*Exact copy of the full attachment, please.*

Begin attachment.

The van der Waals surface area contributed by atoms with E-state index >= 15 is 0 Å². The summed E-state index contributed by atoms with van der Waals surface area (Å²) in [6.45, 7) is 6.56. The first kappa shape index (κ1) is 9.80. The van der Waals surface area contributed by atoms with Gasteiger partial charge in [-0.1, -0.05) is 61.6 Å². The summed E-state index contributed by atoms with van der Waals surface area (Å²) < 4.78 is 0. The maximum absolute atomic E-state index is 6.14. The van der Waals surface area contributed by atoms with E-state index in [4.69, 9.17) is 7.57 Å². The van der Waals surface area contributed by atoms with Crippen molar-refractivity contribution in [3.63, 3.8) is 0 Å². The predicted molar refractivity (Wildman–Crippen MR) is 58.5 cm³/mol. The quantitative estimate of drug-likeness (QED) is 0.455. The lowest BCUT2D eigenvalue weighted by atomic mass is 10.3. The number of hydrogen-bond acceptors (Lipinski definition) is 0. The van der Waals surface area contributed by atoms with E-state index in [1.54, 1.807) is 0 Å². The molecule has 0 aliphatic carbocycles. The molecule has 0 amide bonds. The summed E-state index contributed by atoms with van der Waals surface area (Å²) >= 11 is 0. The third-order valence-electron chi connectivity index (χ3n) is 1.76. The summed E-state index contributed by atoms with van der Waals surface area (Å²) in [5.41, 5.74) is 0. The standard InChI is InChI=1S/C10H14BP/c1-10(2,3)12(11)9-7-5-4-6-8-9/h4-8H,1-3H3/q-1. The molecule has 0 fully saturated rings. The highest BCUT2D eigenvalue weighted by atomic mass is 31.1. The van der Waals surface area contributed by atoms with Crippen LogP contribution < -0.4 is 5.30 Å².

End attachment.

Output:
The van der Waals surface area contributed by atoms with E-state index >= 15 is 0 Å². The summed E-state index contributed by atoms with van der Waals surface area (Å²) in [6.45, 7) is 6.56. The first kappa shape index (κ1) is 9.80. The van der Waals surface area contributed by atoms with Gasteiger partial charge in [-0.1, -0.05) is 61.6 Å². The summed E-state index contributed by atoms with van der Waals surface area (Å²) < 4.78 is 0. The maximum absolute atomic E-state index is 6.14. The van der Waals surface area contributed by atoms with E-state index in [4.69, 9.17) is 7.57 Å². The van der Waals surface area contributed by atoms with Crippen molar-refractivity contribution in [3.63, 3.8) is 0 Å². The predicted molar refractivity (Wildman–Crippen MR) is 58.5 cm³/mol. The quantitative estimate of drug-likeness (QED) is 0.455. The lowest BCUT2D eigenvalue weighted by atomic mass is 10.3. The number of hydrogen-bond acceptors (Lipinski definition) is 0. The van der Waals surface area contributed by atoms with E-state index in [1.54, 1.807) is 0 Å². The molecule has 0 aliphatic carbocycles. The molecule has 0 amide bonds. The summed E-state index contributed by atoms with van der Waals surface area (Å²) >= 11 is 0. The third-order valence-electron chi connectivity index (χ3n) is 1.76. The summed E-state index contributed by atoms with van der Waals surface area (Å²) in [5.41, 5.74) is 0. The standard InChI is InChI=1S/C10H14BP/c1-10(2,3)12(11)9-7-5-4-6-8-9/h4-8H,1-3H3/q-1. The molecule has 0 fully saturated rings. The highest BCUT2D eigenvalue weighted by atomic mass is 31.1. The van der Waals surface area contributed by atoms with Crippen LogP contribution < -0.4 is 5.30 Å².